There are some signs of renewed focus. U.N. human rights office spokesman Rupert Colville said Tuesday that the Myanmar military was “showing no sign of letting up in their brutal crackdown on opponents in a bid to consolidate their hold on power.” A spokesman for U.N. Secretary General António Guterres said he “renews his call on the country’s military to respect the will of the people.”
Representatives of the anti-junta National Unity Government (NUG), meanwhile, a coalition that has declared itself Myanmar’s legitimate authority, met with Atul Keshap, principal deputy assistant secretary for the Bureau of East Asian and Pacific Affairs, the State Department said Tuesday.
The United States, the European Union and others have imposed sanctions on Myanmar’s military. Some Western companies have already backed away from investment — the BBC reported this week that international organizations were leaving a high-end office block in Yangon linked to the country’s military leaders.
But analysts say the Myanmar military is surprisingly sanction-proof. The economy of Myanmar, a closed country under a dictatorship from 1962 to 2011, is still isolated. In an article published by Bloomberg News this week, K. Oanh Ha, Khine Lin Kyaw and Jin Wu reported that with the military controlling so much of Myanmar’s economy, international sanctions may have little effect.
“The cake is shrinking but they will have bigger slices of it,” Romain Caillaud, an associate fellow focused on Myanmar at Singapore’s ISEAS-Yusof Ishak Institute, told the outlet, adding that the military could come out of the turmoil “a winner.”
A festering conflict in Myanmar runs the risk of turning into something far bigger. Last month, U.N. High Commissioner for Human Rights Michelle Bachelet warned that Myanmar had “clear echoes” of Syria, where a ruthless response to calls for democracy turned into a bloody civil war that killed hundreds of thousands.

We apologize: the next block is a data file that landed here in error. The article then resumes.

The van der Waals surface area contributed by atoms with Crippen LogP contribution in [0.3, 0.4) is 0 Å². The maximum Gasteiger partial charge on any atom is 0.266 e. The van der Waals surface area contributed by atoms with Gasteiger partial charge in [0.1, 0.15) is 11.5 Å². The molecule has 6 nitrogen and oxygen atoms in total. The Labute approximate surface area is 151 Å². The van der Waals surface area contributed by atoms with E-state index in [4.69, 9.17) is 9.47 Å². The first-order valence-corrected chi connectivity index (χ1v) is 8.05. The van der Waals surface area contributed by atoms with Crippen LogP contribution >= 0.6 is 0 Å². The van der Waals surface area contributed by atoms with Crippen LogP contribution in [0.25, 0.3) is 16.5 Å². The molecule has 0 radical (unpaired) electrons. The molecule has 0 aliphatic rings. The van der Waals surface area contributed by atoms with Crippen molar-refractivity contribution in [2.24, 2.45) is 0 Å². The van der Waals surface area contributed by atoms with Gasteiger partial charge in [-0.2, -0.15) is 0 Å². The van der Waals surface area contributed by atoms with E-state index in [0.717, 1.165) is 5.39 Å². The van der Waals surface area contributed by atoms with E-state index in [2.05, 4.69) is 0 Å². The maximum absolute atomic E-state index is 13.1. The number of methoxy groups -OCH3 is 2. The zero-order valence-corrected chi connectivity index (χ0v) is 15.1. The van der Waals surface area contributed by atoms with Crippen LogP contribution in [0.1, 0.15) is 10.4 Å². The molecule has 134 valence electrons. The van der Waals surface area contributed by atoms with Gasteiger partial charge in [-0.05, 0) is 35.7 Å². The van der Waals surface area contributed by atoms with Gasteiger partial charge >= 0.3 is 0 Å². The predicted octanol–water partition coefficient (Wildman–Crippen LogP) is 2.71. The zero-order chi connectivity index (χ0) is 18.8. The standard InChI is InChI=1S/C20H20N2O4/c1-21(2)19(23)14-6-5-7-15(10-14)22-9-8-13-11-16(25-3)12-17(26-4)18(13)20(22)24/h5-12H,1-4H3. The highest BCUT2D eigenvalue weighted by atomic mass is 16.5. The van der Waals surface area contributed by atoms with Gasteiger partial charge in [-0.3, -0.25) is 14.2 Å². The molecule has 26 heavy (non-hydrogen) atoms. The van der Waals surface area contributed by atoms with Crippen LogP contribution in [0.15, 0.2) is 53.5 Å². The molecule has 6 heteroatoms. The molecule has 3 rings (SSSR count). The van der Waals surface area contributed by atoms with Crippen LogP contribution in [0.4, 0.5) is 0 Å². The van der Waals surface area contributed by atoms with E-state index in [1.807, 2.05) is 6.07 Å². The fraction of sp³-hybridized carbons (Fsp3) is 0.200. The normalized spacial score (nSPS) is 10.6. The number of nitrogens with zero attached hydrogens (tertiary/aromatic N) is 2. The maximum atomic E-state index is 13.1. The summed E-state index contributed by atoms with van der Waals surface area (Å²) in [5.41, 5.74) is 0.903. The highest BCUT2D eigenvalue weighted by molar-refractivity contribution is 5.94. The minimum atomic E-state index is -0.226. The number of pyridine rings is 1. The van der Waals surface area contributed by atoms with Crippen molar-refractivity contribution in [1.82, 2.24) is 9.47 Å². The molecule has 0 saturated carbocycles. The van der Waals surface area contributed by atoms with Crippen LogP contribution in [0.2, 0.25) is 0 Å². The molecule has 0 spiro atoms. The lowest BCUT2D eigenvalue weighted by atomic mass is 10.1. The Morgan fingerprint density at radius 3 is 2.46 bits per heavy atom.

That’s a worrying concern in Myanmar, where roughly a third of the population is made up of ethnic minorities with conflicts that date back decades. The coronavirus had already proved disastrous for the economy. The U.N. Development Program has warned that an additional 26 million in the country could end up living in poverty in 2022.
“We were not starving during the pandemic,” Daw Than Aye, a 57-year-old in Yangon’s outskirts, told Frontier Myanmar, an English-language magazine. “Now we are starving.”
There are bright spots for Myanmar’s democratic movement. Myanmar’s protesters, most young and many of them female, have resisted the divisions of the past. And so far, minority groups have been able to unify under the face of military pressure, with some apologizing for remaining silent during the persecution of the Rohingya in 2017.
The opposition movement has attracted passionate support from high-profile figures who were previously apolitical, such as former beauty queen Htar Htet Htet. The 2013 Miss Grand Myanmar posted photographs this week that showed her holding an assault rifle and dressed in combat fatigues.
“Whether you hold a weapon, pen, keyboard or donate money to the pro-democracy movement,” Htar Htet Htet wrote to her 324,000 followers on Facebook, “everyone must do their bit for the revolution to succeed.”